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Meet VCRC-VF Fellow Sam Falde, MD

Growing up, Sam Falde, MD, shared a dream with many kids: he wanted to be a veterinarian, caring for our furry, four-legged friends. But by the time he was in college, something shifted. He knew he was still fascinated by science, but when he got the opportunity to work in the American Cancer Society’s collegiate association, it was something else that drew him in: not pets, but people. “I was inspired by patient stories,” he said. 


By the time he was in medical school, he knew he wanted to choose a specialty that let him build relationships with patients, where he could listen to their unique voices, integrating not only their medical needs but their values into their care.


Eventually, he found his way into pulmonary and critical care. He loved the fast-paced environment of the ICU and the chance to help families through moments when they or their loved ones were at their sickest. “I love the puzzle work that goes into diagnosing and taking care of them,” he said. “And the team environment. You have to work with pharmacists and nurses and respiratory therapists to help take people from the brink back to health.”


After encountering several cases of vasculitis, Dr. Falde knew he had his direction; he began focusing on critical care, including pulmonary-specific manifestations of vasculitis.



Beginning in July, Dr. Falde will begin his VCRC-VF Fellowship at the Mayo Clinic in Rochester, MN. The fellowship is a partnership between the Vasculitis Clinical Research Consortium (VCRC) and the Vasculitis Foundation (VF), which aims to increase the number of highly qualified physicians and researchers who can diagnose, treat, and improve the lives of people living with vasculitis. 


“The work I’ll be doing in this fellowship,” he explained, “is looking at how we classify AAV (ANCA-associated vasculitis), especially EGPA.” As he and other researchers have begun to dive into the current classification criteria, they’re seeing that the categories might not be as black-and-white as they thought. “There may be some overlap between categories,” he said. “Those lines not might not be clear. In fact, some patients may fall into intermediate categories…We want to develop tools to better classify these patients.”


As Dr. Falde explained, classification criteria are different from diagnostic criteria. Classification happens after someone has been diagnosed with AAV: as he said, classification is “what box you put them in once you have a diagnosis.” Classification criteria informs a patient’s treatment plan, their risk of relapse, how doctors may choose to monitor them, or what medications they’ll be prescribed. If a patient isn’t classified correctly, it can have a big impact on their journey. “It’s really important,” Dr. Falde said, “that we truly understand the words that we use to describe these diseases.” 



During his time as a VCRC-VF Fellow, Dr. Falde will also work directly with vasculitis patients in the clinic. “I want to get training across specialties to see how patients with vasculitis are managed across the spectrum of the disease,” Dr. Falde said. He wants to better understand their care, including the web of specialists who work together to help those with the disease live their fullest lives.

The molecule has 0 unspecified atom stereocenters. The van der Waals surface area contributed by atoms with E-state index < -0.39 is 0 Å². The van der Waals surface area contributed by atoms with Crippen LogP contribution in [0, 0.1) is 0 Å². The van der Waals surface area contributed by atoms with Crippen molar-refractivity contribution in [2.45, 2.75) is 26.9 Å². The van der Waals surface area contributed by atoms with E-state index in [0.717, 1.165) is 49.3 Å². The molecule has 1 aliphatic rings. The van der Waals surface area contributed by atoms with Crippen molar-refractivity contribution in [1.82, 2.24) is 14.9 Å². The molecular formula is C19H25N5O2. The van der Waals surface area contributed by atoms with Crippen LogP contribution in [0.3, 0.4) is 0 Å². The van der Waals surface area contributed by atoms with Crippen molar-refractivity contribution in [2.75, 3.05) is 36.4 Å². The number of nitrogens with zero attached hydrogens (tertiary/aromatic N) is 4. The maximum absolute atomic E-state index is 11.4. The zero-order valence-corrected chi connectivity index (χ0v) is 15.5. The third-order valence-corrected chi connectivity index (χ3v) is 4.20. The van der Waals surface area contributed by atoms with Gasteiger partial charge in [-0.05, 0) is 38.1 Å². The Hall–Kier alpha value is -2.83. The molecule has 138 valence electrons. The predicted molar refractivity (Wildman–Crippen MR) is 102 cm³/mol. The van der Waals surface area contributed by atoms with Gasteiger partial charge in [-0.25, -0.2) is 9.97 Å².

It is this—time spent connecting and serving the needs of his patients—that brings Dr. Falde home to his original intention in choosing medicine. “One of the most incredible experiences in my career has been seeing patients from the time when they’re in the ICU when they’re at their sickest, when they have several organs that are not functioning well, and having the opportunity to take care of them and see them all the way through their recovery in clinic. I can see their resilience.” Taking this journey alongside his vasculitis patients has given him a sense of “the importance of developing novel therapies in acute settings and improving how”—and how fast—“we diagnose vasculitis.” The earlier patients can get a diagnosis, the better chance they have of preventing further damage and living well.


It has also made him want to more fully understand the long term impact of the medications prescribed for vasculitis. “The medications that we use are improving every year,” Dr. Falde said. “At the same time, they’re not without drawbacks for some patients. The question is: How can we tailor these therapies in a patient-centered manner and reduce side-effects? We don’t want these medications to be a double-edged sword.”



In his time working with people with vasculitis, what impresses Dr. Falde most is how “incredibly knowledgeable and self-sufficient” they are. Given that their diseases are so rare, many patients have to learn quickly how to tune into their bodies and become their best advocates. As Dr. Falde said, “A lot of vasculitis patients are very self-aware and keen on any changes in their symptoms, which is really helpful for me as a clinician. I have worked with so many patients who are strong self-advocates.”


Dr. Falde hopes his time as a fellow will help him better support these patients who have touched his life as a physician. “I continue to find myself humbled by the disease and the patients I work with,” he said. “As a fellow, I look forward to building on this foundational knowledge and pushing the field to help impact both patients and clinicians as we try to navigate this disease together.”

Written by Ashley Asti